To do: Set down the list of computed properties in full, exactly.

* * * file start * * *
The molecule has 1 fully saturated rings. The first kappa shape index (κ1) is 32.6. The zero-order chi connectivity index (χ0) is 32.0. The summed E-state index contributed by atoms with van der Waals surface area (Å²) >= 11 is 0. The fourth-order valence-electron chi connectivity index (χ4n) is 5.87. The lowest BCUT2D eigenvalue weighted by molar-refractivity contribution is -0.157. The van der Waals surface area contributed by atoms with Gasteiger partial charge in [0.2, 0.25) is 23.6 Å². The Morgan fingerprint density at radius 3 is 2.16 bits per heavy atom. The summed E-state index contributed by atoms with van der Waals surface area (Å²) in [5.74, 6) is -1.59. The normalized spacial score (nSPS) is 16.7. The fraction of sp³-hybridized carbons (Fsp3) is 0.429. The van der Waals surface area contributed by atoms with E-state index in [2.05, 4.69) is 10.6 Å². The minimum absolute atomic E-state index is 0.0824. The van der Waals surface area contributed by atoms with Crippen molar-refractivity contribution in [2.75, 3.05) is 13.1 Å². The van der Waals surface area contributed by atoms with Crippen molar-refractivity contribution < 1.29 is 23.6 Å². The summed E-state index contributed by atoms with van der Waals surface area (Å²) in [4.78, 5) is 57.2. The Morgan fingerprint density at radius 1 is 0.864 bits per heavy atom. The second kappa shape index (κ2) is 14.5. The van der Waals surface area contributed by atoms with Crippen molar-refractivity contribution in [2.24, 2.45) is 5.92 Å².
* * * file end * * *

The molecule has 1 fully saturated rings. The first kappa shape index (κ1) is 32.6. The zero-order chi connectivity index (χ0) is 32.0. The summed E-state index contributed by atoms with van der Waals surface area (Å²) >= 11 is 0. The fourth-order valence-electron chi connectivity index (χ4n) is 5.87. The lowest BCUT2D eigenvalue weighted by molar-refractivity contribution is -0.157. The van der Waals surface area contributed by atoms with Gasteiger partial charge in [0.2, 0.25) is 23.6 Å². The Morgan fingerprint density at radius 3 is 2.16 bits per heavy atom. The summed E-state index contributed by atoms with van der Waals surface area (Å²) in [5.74, 6) is -1.59. The normalized spacial score (nSPS) is 16.7. The fraction of sp³-hybridized carbons (Fsp3) is 0.429. The van der Waals surface area contributed by atoms with E-state index in [2.05, 4.69) is 10.6 Å². The minimum absolute atomic E-state index is 0.0824. The van der Waals surface area contributed by atoms with Crippen molar-refractivity contribution in [2.75, 3.05) is 13.1 Å². The van der Waals surface area contributed by atoms with Crippen molar-refractivity contribution < 1.29 is 23.6 Å². The summed E-state index contributed by atoms with van der Waals surface area (Å²) in [4.78, 5) is 57.2. The Morgan fingerprint density at radius 1 is 0.864 bits per heavy atom. The second kappa shape index (κ2) is 14.5. The van der Waals surface area contributed by atoms with Crippen molar-refractivity contribution in [2.24, 2.45) is 5.92 Å².